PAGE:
Menen (Dutch pronunciation: [ˈmeːnə(n)] (listen); French: Menin [mənɛ̃]; West Flemish: Mêenn [ˈmeːnən] or Mêende [ˈmeːndə]) is a municipality located in the Belgian province of West Flanders. The municipality comprises the city of Menen proper and the towns of Lauwe and Rekkem. The city is situated on the French/Belgian border. On January 1, 2006, Menen had a total population of 32,413. The total area is 33.07 km² which gives a population density of 980 inhabitants per km².

Town hall of Menen
Town hall of Menen
Flag of Menen
Coat of arms of Menen
Menen is located in Belgium
Location in Belgium
Location of Menen in West-Flanders
Menen West-Flanders Belgium Map.svg
Coordinates: 50°48′N 03°07′E / 50.800°N 3.117°E / 50.800; 3.117Coordinates: 50°48′N 03°07′E / 50.800°N 3.117°E / 50.800; 3.117
CommunityFlemish Community
RegionFlemish Region
ProvinceWest Flanders
 • MayorEddy Lust (Open Vld)
 • Governing party/iesOpen Vld, N-VA, Vooruit
 • Total33.07 km2 (12.77 sq mi)
 • Total33,190
 • Density1,000/km2 (2,600/sq mi)
Postal codes
Area codes056

The city of Menen gives its name to the Menin Gate in Ypres, which is a monument to those killed in World War I. The gate is so called as the road from that gate is the road to Menen.

The town hall of Menen, with its large belfry, was inscribed on the UNESCO World Heritage List in 1999 as part of the Belfries of Belgium and France site, because of its civic importance and architecture.[2]


Menen's position near the French border led to many sieges in the history of the city. There were as many as 22 sieges between 1579 and 1830.

The city was part of France between 1668 and 1713. Vauban turned Menen into a model-fortification (1679–1689).

The city was besieged and taken by the Duke of Marlborough's allied Army in August 1706. During the Flanders Campaign of the Wars of the French Revolution the city changed hands several times. There was a devastating fire in 1750 that almost completely destroyed the city. It was also the scene of a battle in September 1793.

Menen was a barrier town for the Dutch Republic against France from 1715 to 1781.

In 2013 the city drew international attention by forbidding its civil servants to speak French with francophones. The mayor, Martine Fournier [nl], ordered that, if necessary, the communication should be in sign language.[3]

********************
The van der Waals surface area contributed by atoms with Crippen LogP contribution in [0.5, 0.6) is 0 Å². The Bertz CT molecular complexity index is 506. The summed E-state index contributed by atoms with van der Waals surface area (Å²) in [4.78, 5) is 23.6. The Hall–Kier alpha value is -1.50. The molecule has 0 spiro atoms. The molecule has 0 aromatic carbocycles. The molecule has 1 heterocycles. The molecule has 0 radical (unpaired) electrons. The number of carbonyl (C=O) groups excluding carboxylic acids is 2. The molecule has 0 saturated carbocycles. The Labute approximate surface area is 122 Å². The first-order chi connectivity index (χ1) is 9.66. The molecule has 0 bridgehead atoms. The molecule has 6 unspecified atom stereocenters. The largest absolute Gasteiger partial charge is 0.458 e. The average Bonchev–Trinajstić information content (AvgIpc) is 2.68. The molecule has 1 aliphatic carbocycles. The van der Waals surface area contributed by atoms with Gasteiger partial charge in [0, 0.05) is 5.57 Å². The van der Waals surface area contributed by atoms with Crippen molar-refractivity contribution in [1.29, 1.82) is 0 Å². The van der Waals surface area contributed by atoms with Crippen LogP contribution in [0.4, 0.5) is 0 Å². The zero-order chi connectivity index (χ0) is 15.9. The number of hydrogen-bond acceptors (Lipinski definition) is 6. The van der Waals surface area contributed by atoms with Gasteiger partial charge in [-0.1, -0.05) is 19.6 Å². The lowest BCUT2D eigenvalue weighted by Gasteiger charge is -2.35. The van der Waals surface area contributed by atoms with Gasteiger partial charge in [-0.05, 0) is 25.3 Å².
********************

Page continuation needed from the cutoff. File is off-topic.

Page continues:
A new art museum, the Stadsmuseum ’t Schippershof, opened in 1999, holds many works by Menen-born sculptor Yvonne Serruys. Opposite 't Schippershof there is the cultural center CC De Steiger that houses the city's theater, public library and a concert space for live music.



The municipality of Menen consists of Menen proper, Lauwe and Rekkem. In the area of Rekkem, there is also the hamlet of Paradijs (Rekkem) [nl], separated from Rekkem proper by the A14/E17. In addition to the central town, Menen proper also contains the parishes and districts of De Barakken [nl] and Ons Dorp [nl]. Menen proper is mainly located north of the Leie; Lauwe and Rekkem are located south of the river. The urban area of the city of Menen is directly connected with the urban area of the French municipality of Halluin.

# Name Area Population (2006)
– Menen
- De Barakken
Ons Dorp
II Lauwe 8,80 8.357
– Rekkem

Notable people from MenenEdit

Paul Deman 1914


  1. ^ "Wettelijke Bevolking per gemeente op 1 januari 2018". Statbel. Retrieved 9 March 2019.
  2. ^ "Belfries of Belgium and France". UNESCO World Heritage Centre. United Nations Educational, Scientific, and Cultural Organization. Retrieved 5 November 2021.
  3. ^ "Français interdit: Belgian town of Menen bans the use of French". 5 September 2013. Archived from the original on 2022-05-12.

External linksEdit